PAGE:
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The first wave of non-fungible tokens (NFTs) brought with it mostly speculation on art linked to a blockchain (though not deployed on a blockchain) and a little technological innovation. Yet the NFT sales were through the roof: Beeple at $69 million, CryptoPunks at $7.58 million, and many more. This created FOMO (fear of missing out), in which everyone out of greed tried to make a quick buck without examining what they were buying or when they were buying it. In the long run, however, NFTs could be adopted across a wide spectrum of use cases, including in the gaming market, and crypto art may play a decreasing role in the overall use of NFTs.
State of NFTs today
An NFT is a form of technology – a form of information – that is stored on a blockchain, and it represents the right to digital property. This technology is a byproduct of a type of Ethereum smart contract standard – generally, the ERC-721 standard.
The underlying technology of NFTs has been around awhile, but only recently has the public come to better understand a specific use case. NFTs can be digitally linked to items in real life. For example, a lawyer or judge can view a unique token as proof of ownership. NFTs can also be linked to virtual items, such as 3D in-game items or digital pieces of land.
First, NFTs can be used in slower markets. For instance, you might be able to sell your house or car using an NFT. Once you want to transfer the item, you conduct the payment with, say, Ethereum and transfer the NFT to the other person. The person who now owns that NFT can show it to a court and prove ownership of the property.
NFTs could become widely recognized in the legal world, representing real estate ownership, shares in a company, and even marriage or divorce agreements. This is what Bitcoin and subsequent blockchains were designed to do: keep records.
In the case of a cryptocurrency, the record tracks who controls access to a coin and when. Similarly, in the case of real-life property, NFTs offer a process that’s more efficient than dealing with paper agreements.
This technology is coming. But certain questions persist. How quickly will the legal reality catch up? What interfaces will be used? How will people use them? How quickly could an NFT be transferred and how much will it cost?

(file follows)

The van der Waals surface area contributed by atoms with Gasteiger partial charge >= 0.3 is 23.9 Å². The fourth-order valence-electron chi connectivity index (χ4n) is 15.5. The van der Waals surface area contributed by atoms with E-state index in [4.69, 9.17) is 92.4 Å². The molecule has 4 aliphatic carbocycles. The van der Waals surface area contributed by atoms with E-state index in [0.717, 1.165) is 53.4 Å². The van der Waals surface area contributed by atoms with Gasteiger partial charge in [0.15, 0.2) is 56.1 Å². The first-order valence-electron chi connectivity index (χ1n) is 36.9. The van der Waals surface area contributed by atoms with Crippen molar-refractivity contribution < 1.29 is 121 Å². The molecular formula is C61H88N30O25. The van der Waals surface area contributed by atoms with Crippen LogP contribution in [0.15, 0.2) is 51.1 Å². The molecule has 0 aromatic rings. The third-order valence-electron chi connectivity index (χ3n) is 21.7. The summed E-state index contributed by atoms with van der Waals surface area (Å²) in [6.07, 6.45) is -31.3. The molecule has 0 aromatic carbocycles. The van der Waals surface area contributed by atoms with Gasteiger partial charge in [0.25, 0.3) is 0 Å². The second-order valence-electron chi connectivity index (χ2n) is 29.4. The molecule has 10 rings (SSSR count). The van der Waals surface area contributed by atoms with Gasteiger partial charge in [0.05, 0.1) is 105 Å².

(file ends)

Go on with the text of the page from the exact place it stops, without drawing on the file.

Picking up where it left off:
The future of NFTs
Because virtual reality is the best place to feel and experience 3D in-game items, the future of gaming will likely be built on VR, and NFTs can have a role in this space. The movie Ready Player One showed us how virtual reality can transform our daily lives. Based on a novel of the same name by Ernest Cline, the film’s story is set in the year 2045, when people seek to escape from reality through the OASIS (Ontologically Anthropocentric Sensory Immersive Simulation), which is a VR simulation that must be shut down every Tuesday and Thursday to force people to spend more time in the real world.
Within 10 years we might have direct integration of augmented reality (AR) with glasses or even with our eyeballs, and the virtual 3D environments may be directly broadcast through our brains. For example, Snap’s new Spectacles are AR glasses. Although they’re not yet ready for the mass market, Snap’s Spectacles serve as an example of what’s to come.
They boast dual waveguide displays capable of displaying AR effects, as well as frames featuring four microphones, two stereo speakers, a touchpad and front-facing cameras to detect objects and surfaces so that graphics may naturally interact with the world around you.
“Forget about the Covid crisis,” Rafael Yuste, a neurobiologist at Columbia University, told Moises Velasquez-Manoff, a contributing opinion writer for The New York Times. “What’s coming with this new tech can change humanity.”
Recent computing leaps have transformed society. We’ve gone from room-size mainframe computers to personal desktop computers and laptops to mobile computing with smartphones. Is non-invasive brain-reading tech, a potential third great leap, coming next? Many believe it is a certainty.
Elon Musk’s Neuralink is considered by some to be the leading brain-sensing tech currently in development. Although it requires surgery, Neuralink is intended to be thin, flexible and capable of adjusting to the topography of the brain, with the ultimate goal of reading and writing to the brain.
It’s possible that in the future we’ll have high-quality graphics broadcasted directly to our eyes, and that the best way to experience everything – including NFT-based 3D items – will be in our heads.
Former CTO of CFlow, Andrius Miron is now the CEO of the largest NFT gaming marketplace and fundraising platform, Gamestarter, a competing powerhouse platform of Kickstarter with niches in NFTs, indie gaming, and fundraising. Andrius is a veteran in the gaming industry and has an outstanding track record in software development. Riding the wave of NFTs and blockchain gaming, Andrius is helping emerging games and products fundraise through the Gamestarter platform to reach new levels in development and engagement as the space continues to grow rapidly.
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